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Bloomsbury Project

Bloomsbury Streets, Squares, and Buildings

Gray’s Inn Estate

Estates in Bloomsbury

1 Duke of Bedford
2 City of London Corporation
3 Capper Mortimer
4 Fitzroy (Duke of Grafton)
5 Somers
6 Skinners' (Tonbridge)
7 Battle Bridge
8 Lucas
9 Harrison
10 Foundling Hospital
11 Rugby
12 Bedford Charity (Harpur)
13 Doughty
14 Gray's Inn
15 Bainbridge–Dyott (Rookeries)

Area between the Foundling and Harrison estates: Church land

Grey areas: fragmented ownership and haphazard development; already built up by 1800

About the Gray’s Inn Estate

Gray’s Inn is one of the four Inns of Court in London, which control admission to the Bar for lawyers in England and Wales

Its estate in the south-east corner of Bloomsbury is on the edge of the legal district of London and has its origins in the manor house of Purpoole (www.graysinn.info)

The Inn developed and prospered in the sixteenth and seventeenth centuries, not only as a place of training for lawyers, but also as a place of entertainment and celebration (www.graysinn.info)

It was a residential place of training akin to the colleges of Oxford and Cambridge, with a Hall, Chapel, Library, accommodation, and extensive gardens, all arranged around Squares

As an Inn of Court it was also extra-parochial, or outside the boundaries of local parishes, and exempt from their taxes

It continues to operate as a place of legal training and a base for barristers’ chambers

Warwick Court

Not to be confused with Warwick Court near Warwick Lane in the City of London

It is in the south-east of Bloomsbury, running north from High Holborn to Warwick Place, south of Gray’s Inn

It appears on Rocque’s map of 1746

This area was developed as early as the seventeenth century

It was named after the Warwick House (once the house of Princess Charlotte) which stood on the site from the seventeenth century until the early nineteenth century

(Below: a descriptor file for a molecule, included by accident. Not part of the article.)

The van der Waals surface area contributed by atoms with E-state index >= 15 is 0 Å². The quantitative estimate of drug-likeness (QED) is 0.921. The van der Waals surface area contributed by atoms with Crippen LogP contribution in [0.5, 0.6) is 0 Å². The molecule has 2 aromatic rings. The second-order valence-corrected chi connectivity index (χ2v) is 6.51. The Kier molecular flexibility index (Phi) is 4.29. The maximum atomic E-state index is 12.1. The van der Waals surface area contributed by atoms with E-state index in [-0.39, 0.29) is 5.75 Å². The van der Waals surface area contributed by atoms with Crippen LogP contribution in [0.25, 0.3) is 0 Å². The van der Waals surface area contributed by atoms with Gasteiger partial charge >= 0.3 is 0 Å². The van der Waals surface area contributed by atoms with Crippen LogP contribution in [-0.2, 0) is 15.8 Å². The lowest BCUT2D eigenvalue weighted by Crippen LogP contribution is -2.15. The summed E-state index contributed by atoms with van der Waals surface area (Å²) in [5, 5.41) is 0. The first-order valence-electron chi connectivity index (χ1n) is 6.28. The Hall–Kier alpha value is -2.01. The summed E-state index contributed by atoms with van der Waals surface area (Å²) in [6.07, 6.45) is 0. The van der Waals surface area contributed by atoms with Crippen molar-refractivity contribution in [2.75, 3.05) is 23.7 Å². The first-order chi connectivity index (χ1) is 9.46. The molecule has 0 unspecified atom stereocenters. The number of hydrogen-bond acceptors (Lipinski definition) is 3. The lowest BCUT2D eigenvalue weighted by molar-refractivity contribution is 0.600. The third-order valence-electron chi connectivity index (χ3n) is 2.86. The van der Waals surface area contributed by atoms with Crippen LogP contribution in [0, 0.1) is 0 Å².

According to Strype, Warwick Court was “newly built out of Warwick House and Garden” (John Strype, Stow’s Survey of the Cities of London and Westminster, Corrected, Improved and Very Much Enlarged, 1720) but the house was still extant in 1813, albeit in a ruinous state (Henry B. Wheatley, London Past and Present, 1891)

Horwood’s maps of 1807 and 1819 show on the east side, consecutive numbers from 1 to 8, running from south to north, with unnumbered buildings before and after no. 8, and on the west side, consecutive numbers from 11 down to 8 and then up again to 14, running from north to south

According to Strype, it was “a very handsome and spacious Place, with a broad Freestone Pavement; and garnished on both sides by large and well built Brick Houses, fit only for Persons of Repute”(John Strype, Stow’s Survey of the Cities of London and Westminster, Corrected, Improved and Very Much Enlarged, 1720)

No. 15 was the insured premises of James Reeves, copper plate and letter press printer, in the 1830s (Sun Fire Office MS 11936/525/1105245, 3 March 1830, London Metropolitan Archives)

By 1886 no. 15 was the London College of Shorthand, formerly at 323 High Holborn

According to G. H. Duckworth, walking round the area on 12 July 1898 to update Booth’s poverty survey, it had only one or two residents, the rest of its buildings being offices and shops

It remains popular as a location for offices and lawyers

This page last modified 14 April, 2011 by Deborah Colville


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